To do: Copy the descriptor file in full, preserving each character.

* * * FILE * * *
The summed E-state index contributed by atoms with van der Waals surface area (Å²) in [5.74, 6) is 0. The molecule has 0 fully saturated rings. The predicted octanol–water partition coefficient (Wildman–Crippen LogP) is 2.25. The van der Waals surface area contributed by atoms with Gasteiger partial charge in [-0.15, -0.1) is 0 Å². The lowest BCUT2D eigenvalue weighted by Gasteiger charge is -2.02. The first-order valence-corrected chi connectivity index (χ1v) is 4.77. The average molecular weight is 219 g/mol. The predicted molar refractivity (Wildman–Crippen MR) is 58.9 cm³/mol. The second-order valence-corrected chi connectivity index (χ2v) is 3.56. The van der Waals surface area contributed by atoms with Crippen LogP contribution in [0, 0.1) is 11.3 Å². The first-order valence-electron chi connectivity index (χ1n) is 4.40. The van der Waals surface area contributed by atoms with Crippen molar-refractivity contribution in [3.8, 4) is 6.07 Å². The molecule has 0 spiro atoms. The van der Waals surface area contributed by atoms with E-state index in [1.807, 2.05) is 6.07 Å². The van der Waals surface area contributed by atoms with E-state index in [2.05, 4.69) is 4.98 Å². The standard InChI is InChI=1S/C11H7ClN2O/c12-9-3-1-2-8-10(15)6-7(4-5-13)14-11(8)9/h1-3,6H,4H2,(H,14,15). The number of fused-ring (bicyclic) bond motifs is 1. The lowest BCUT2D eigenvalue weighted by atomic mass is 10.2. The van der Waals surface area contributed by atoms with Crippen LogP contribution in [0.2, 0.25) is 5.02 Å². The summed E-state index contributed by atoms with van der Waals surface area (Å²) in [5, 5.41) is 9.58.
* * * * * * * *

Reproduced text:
The summed E-state index contributed by atoms with van der Waals surface area (Å²) in [5.74, 6) is 0. The molecule has 0 fully saturated rings. The predicted octanol–water partition coefficient (Wildman–Crippen LogP) is 2.25. The van der Waals surface area contributed by atoms with Gasteiger partial charge in [-0.15, -0.1) is 0 Å². The lowest BCUT2D eigenvalue weighted by Gasteiger charge is -2.02. The first-order valence-corrected chi connectivity index (χ1v) is 4.77. The average molecular weight is 219 g/mol. The predicted molar refractivity (Wildman–Crippen MR) is 58.9 cm³/mol. The second-order valence-corrected chi connectivity index (χ2v) is 3.56. The van der Waals surface area contributed by atoms with Crippen LogP contribution in [0, 0.1) is 11.3 Å². The first-order valence-electron chi connectivity index (χ1n) is 4.40. The van der Waals surface area contributed by atoms with Crippen molar-refractivity contribution in [3.8, 4) is 6.07 Å². The molecule has 0 spiro atoms. The van der Waals surface area contributed by atoms with E-state index in [1.807, 2.05) is 6.07 Å². The van der Waals surface area contributed by atoms with E-state index in [2.05, 4.69) is 4.98 Å². The standard InChI is InChI=1S/C11H7ClN2O/c12-9-3-1-2-8-10(15)6-7(4-5-13)14-11(8)9/h1-3,6H,4H2,(H,14,15). The number of fused-ring (bicyclic) bond motifs is 1. The lowest BCUT2D eigenvalue weighted by atomic mass is 10.2. The van der Waals surface area contributed by atoms with Crippen LogP contribution in [0.2, 0.25) is 5.02 Å². The summed E-state index contributed by atoms with van der Waals surface area (Å²) in [5, 5.41) is 9.58.